This is not to mention a more regrettable incident of three years ago when an American correspondent discovered half of Ukraine flaming with rebellion and "proved" it by authentic documents eagerly proffered by Rumanians, which documents on examination appeared to relate to events of eight or ten years earlier.

Saw No One Dying

But to return to Mr. Jones. He told me there was virtually no bread in the villages he had visited and that the adults were haggard, guant and discouraged, but that he had seen no dead or dying animals or human beings. 

I believed him because I knew it to be correct not only of some parts of the Ukraine but of sections of the North Caucasus and lower Volga regions and, for that matter, Kazakstan, where the attempt to change the stock-raising nomads of the type and the period of Abraham and Isaac into 1933 collective grain farmers has produced the most deplorable results.

It is all too true that the novelty and mismanagement of collective farming, plus the quite efficient conspiracy of Feodor M. Konar and his associates in agricultural commissariats, have made a mess of Soviet food production. [Konar was executed for sabotage.]

But---to put it brutally---you can't make an omelette without breaking eggs, and the Bolshevist leaders are just as indifferent to the casualties that may be involved in their drive toward socializaton as any General during the World War who ordered a costly attack in order to show his superiors that he and his division possessed the proper soldierly spirit. In fact, the Bolsheviki are more indifferent because they are animated by fanatical conviction.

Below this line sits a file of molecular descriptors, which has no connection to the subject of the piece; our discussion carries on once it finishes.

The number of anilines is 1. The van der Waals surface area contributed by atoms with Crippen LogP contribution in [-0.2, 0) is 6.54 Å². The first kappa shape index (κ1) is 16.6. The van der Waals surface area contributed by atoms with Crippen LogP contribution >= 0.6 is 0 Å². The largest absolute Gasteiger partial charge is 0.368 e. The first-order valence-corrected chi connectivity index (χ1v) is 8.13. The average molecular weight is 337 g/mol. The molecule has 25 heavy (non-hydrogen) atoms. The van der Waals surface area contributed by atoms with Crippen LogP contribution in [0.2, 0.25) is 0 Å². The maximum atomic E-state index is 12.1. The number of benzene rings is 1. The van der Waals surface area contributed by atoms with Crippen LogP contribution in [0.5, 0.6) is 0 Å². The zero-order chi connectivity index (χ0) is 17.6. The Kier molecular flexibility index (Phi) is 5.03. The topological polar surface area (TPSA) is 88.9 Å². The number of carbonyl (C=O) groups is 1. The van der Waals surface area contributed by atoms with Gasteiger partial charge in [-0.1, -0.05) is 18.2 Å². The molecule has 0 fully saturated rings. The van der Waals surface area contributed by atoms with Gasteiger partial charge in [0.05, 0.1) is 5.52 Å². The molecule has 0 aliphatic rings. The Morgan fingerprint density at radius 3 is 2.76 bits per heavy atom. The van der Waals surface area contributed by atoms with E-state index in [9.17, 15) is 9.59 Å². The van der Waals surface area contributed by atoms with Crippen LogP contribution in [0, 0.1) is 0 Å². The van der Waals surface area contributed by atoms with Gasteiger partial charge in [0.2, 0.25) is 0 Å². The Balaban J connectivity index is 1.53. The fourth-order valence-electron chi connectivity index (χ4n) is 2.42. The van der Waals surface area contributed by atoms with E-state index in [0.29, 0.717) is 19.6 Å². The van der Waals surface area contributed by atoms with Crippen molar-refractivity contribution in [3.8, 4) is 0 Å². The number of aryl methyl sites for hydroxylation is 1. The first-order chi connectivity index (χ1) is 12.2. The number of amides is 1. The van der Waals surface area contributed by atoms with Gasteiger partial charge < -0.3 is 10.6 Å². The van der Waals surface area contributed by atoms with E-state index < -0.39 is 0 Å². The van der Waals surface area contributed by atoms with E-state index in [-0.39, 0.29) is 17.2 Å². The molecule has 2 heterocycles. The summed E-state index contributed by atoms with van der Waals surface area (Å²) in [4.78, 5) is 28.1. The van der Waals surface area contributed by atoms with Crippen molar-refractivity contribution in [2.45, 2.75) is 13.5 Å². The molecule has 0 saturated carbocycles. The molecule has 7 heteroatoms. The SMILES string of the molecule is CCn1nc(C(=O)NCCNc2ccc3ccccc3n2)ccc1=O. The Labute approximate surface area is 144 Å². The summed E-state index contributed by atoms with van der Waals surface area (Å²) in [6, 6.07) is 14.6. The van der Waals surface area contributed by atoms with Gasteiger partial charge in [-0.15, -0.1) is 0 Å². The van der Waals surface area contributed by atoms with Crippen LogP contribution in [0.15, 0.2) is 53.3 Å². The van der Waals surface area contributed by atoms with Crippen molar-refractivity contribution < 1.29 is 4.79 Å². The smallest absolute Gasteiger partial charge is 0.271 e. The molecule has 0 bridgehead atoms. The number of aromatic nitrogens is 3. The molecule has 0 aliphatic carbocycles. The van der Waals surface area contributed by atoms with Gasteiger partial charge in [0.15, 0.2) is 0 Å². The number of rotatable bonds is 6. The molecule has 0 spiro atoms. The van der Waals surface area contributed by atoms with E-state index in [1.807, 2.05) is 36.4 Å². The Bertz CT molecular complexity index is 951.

Since I talked to Mr. Jones I have made exhaustive inquiries about this alleged famine situation. I have inquired in Soviet commissariats and in foreign embassies with their network of consuls, and I have tabulated information from Britons working as specialists and from my personal connections, Russian and foreign.

Disease Mortality Is High

All of this seems to me to be more trustworthy information than I could get by a brief trip through any one area. The Soviet Union is too big to permit a hasty study, and it is the foreign correspondent's job to present a whole picture, not a part of it. And here are the facts:

There is a serious shortage food shortage throughout the country, with occasional cases of well-managed State or collective farms. The big cities and the army are adequately supplied with food. There is no actual starvation or deaths from starvation, but there is widespread mortality from diseases due to malnutrition.

In short, conditions are definitely bad in certain sections- the Ukraine, North Caucasus and Lower Volga. The rest of the country is on short rations but nothing worse. These conditions are bad, but there is no famine.